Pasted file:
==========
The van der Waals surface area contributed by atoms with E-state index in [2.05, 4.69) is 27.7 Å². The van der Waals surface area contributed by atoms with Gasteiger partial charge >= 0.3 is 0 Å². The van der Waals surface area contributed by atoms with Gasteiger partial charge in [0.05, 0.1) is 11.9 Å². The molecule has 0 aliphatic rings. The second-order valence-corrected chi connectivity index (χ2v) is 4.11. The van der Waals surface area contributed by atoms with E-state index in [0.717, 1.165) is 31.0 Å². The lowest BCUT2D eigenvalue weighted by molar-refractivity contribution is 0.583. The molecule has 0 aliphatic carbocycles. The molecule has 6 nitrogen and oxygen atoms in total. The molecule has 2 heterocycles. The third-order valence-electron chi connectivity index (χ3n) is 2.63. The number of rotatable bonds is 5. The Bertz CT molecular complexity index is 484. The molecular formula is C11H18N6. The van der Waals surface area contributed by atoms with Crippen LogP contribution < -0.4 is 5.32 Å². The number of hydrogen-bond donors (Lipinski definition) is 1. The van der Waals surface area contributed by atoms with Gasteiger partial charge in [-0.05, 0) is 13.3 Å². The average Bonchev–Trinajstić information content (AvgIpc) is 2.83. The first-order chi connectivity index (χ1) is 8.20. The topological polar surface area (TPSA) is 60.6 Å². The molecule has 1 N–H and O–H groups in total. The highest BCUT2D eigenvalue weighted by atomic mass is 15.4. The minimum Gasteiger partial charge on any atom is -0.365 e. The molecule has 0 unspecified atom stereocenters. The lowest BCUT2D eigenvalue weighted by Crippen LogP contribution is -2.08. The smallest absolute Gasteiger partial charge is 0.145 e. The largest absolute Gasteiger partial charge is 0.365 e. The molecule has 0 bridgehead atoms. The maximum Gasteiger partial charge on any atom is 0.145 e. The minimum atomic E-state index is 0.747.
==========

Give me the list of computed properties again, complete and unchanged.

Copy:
The van der Waals surface area contributed by atoms with E-state index in [2.05, 4.69) is 27.7 Å². The van der Waals surface area contributed by atoms with Gasteiger partial charge >= 0.3 is 0 Å². The van der Waals surface area contributed by atoms with Gasteiger partial charge in [0.05, 0.1) is 11.9 Å². The molecule has 0 aliphatic rings. The second-order valence-corrected chi connectivity index (χ2v) is 4.11. The van der Waals surface area contributed by atoms with E-state index in [0.717, 1.165) is 31.0 Å². The lowest BCUT2D eigenvalue weighted by molar-refractivity contribution is 0.583. The molecule has 0 aliphatic carbocycles. The molecule has 6 nitrogen and oxygen atoms in total. The molecule has 2 heterocycles. The third-order valence-electron chi connectivity index (χ3n) is 2.63. The number of rotatable bonds is 5. The Bertz CT molecular complexity index is 484. The molecular formula is C11H18N6. The van der Waals surface area contributed by atoms with Crippen LogP contribution < -0.4 is 5.32 Å². The number of hydrogen-bond donors (Lipinski definition) is 1. The van der Waals surface area contributed by atoms with Gasteiger partial charge in [-0.05, 0) is 13.3 Å². The average Bonchev–Trinajstić information content (AvgIpc) is 2.83. The first-order chi connectivity index (χ1) is 8.20. The topological polar surface area (TPSA) is 60.6 Å². The molecule has 1 N–H and O–H groups in total. The highest BCUT2D eigenvalue weighted by atomic mass is 15.4. The minimum Gasteiger partial charge on any atom is -0.365 e. The molecule has 0 unspecified atom stereocenters. The lowest BCUT2D eigenvalue weighted by Crippen LogP contribution is -2.08. The smallest absolute Gasteiger partial charge is 0.145 e. The largest absolute Gasteiger partial charge is 0.365 e. The molecule has 0 bridgehead atoms. The maximum Gasteiger partial charge on any atom is 0.145 e. The minimum atomic E-state index is 0.747.